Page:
2012 was the year Spiritual Void started their journey in the Rio de Janiero music scene. Breaking out of the folk music that Rio is known for, Spiritual Void decided to play metal, thus leading to the release of their debut full-length album entitled “I”.
The album features 4 studio-recorded tracks in pretty good quality, and the seemingly common thing of all these tracks is that they’re inspired by 70′s and 80′s old school metal music.
The release opens up with a song called “Fall in Disgrace,” and it smacks you in the face with a late 70′s-inspired riff that lacks nothing in sound and attitude, backed up with the distinct old Iron Maiden-y bass and drum style. Through the three-minute-thirty-second length of the song, it’s catchy and upbeat, with a really good solo that would make you nostalgic for the dusty old albums you grew up listening to. The song falls short in nothing besides the vocals. To me, they sounded a little fixed and a tad unauthentic. Mixing remnants of Axl Rose’s rapid wording, and a mediocre attempt at high shouts, they sounded a little off sync with the rest of the music. As a standalone track, it stands out from the rest of the album with minor shortages.
The second track, “Find Your Way,” goes to an overly-influenced early Metallica sound. The main riff reminded me of Enter Sandman a little too much. The bass and drums also fall down in their distinct sounds, playing somewhat generic styles, and falling short in what you’d expect from a new band to deliver – a new, genuine sound. The vocals laid for this track do match the music more than the first one, but that’s not exactly a good thing. The attempt at James Hetfield’s style of singing sounds rather odd and forced out. Towards the end of track, the sound takes a more grungy/Motorhead influence and it makes the track a tad more tolerable.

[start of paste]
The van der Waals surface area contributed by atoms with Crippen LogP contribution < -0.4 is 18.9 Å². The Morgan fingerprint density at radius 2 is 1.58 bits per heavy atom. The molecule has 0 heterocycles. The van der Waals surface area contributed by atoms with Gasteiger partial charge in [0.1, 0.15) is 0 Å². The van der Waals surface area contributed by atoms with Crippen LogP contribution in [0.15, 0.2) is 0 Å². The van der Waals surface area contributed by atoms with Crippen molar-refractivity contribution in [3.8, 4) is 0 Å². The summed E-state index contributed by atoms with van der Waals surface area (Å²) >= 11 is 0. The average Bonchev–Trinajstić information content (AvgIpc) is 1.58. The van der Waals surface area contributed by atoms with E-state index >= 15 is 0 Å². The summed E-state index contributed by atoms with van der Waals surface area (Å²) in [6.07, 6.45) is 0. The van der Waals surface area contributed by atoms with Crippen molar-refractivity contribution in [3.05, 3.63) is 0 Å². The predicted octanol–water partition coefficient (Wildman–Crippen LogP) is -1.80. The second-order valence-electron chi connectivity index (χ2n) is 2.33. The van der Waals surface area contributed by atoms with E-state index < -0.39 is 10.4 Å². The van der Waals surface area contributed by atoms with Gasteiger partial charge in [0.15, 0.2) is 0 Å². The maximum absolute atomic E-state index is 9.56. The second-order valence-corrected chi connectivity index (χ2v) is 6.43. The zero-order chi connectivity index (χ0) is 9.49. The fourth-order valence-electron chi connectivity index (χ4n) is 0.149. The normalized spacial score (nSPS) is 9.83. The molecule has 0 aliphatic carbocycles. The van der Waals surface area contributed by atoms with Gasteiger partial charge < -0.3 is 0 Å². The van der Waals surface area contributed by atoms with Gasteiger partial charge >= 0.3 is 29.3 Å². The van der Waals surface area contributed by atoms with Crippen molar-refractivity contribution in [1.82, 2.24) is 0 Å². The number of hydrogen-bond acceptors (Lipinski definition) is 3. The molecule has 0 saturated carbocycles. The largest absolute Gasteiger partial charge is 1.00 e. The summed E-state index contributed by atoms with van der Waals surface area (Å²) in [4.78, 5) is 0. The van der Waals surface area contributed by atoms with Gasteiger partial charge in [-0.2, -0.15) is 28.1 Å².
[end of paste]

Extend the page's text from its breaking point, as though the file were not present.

“Hate & Pride,” the third track off of the album, continues with the previous track’s sound – only thrashier and more aggressive, which is not good news either. I liked the guitar work, but everything else sounds like a plateau for the vocals, and the vocals are still going for that forced out James Hetfield sound. The guitar solo is decent, but nothing too out of the extraordinary. Towards the end of the track (this seems to be a pattern) the song takes a more aggressive later Slayer-esque sound, and it’s actually not bad.
The final track, “The Shadow,” also follows the previous tracks in the overly-influential sound, yet from the rest, it’s a bit slower and sludgier. I cannot make any different remarks on it other than what already mentioned for the last two tracks. However, I like this one a little better. Towards the end, it delivers a really nice shred-style solo.
Over all, the album is a far cry from any new sounds. I can say it’s the 70′s and the 80′s recycled and re-recorded with slightly better studio quality. Now, not that I have anything against the 70′s and the 80′s, but it seems that everything attempted to be remade from that era sounds a bit, well, generic. I give it a 6/10 rating for the effort and the good adaptation of their influences, where the missing points would be wasted on the vocals and the short time of the album. If you’re looking for an album that would make you miss listening to Metallica, Motorhead, Slayer, Sabbath, G’n'R, then this is probably the right album for you.